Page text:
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Article – Communication is central to building circular behaviours

The window in which we can act on the climate emergency is rapidly closing. We urgently need to transition to a circular economy, but most people still don’t even know what that looks like or understand the many benefits it will bring.

So should we run a communications campaign to help people understand what a circular economy is? We have learned a lot over the past eight years through our behavioural campaigns about ways of shifting the way we all live. The key is to tackle one behaviour, one audience at a time.

The best communications are highly specific. Focusing on the exact behaviour you want to change is helpful: for example, many people are often confused about what and how to recycle, but everyone can understand single-minded messages like how to recycle plastic water bottles.

We’ve learned not to expect our audience to come to us, but to go where they are.

It’s also vital to carefully target the right messages to the right people, who are either the most likely to change or the ones we most need to change. Understanding who they are and doing audience research that analyses their awareness levels, values and attitudes helps us nudge them into new approaches – and, when budgets allow, we use ethnographic research to get under the skin of behaviours in real-life situations.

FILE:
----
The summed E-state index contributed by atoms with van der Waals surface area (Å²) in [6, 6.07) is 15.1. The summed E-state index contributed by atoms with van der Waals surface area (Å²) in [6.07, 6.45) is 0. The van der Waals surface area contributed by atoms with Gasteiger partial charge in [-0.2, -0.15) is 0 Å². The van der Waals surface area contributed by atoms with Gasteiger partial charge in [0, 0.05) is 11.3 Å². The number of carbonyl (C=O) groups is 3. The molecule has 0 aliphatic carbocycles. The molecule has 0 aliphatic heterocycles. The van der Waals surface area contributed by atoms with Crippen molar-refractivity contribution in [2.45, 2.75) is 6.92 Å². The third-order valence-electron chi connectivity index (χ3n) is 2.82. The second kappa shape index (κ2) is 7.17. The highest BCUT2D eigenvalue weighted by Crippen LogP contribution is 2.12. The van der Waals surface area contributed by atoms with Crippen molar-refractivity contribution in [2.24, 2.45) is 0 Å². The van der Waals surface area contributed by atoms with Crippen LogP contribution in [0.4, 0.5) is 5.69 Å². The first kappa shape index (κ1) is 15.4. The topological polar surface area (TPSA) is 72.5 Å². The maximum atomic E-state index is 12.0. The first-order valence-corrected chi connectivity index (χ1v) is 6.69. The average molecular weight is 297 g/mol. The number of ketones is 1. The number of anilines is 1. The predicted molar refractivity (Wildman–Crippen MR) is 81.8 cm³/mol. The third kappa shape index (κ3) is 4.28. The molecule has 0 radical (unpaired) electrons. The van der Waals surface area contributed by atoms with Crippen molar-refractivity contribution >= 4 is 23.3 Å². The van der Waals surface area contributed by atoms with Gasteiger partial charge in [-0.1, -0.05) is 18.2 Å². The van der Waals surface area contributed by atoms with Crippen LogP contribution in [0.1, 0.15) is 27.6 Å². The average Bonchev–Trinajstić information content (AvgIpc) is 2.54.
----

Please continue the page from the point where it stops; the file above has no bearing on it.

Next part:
And testing things first is crucial. Our new pan-London food campaign has been tested in four London boroughs to ensure we get the messaging right. We’ll adapt or ditch anything that doesn’t work – because the creative concepts we like don’t always chime with our audience.

We’ve learned not to expect our audience to come to us, but to go where they are: our London Recycles Christmas campaign took mobile adverts on bicycles into busy markets popular with younger Londoners. And with our Love Not Landfill campaign, the placement of a clothes bank was the difference between people putting 6kg a month of used garments in, versus 60kg a week.

Be persistent. People reportedly need to see the same message up to 17 times before they absorb it. Our London Recycles campaign runs on a two to three-year cycle, using the same – or very similar – messaging; it can be hard to remember that we get bored of our campaigns long before our audience does.

Finally, finding partners to share your messages really helps, particularly when budgets are tight. This will get you reach and engagement where you least expect it. At ReLondon we love working with partners and are always keen to build new collaborations and learn from each other.

This article was first published in the Local Government Chronicle.

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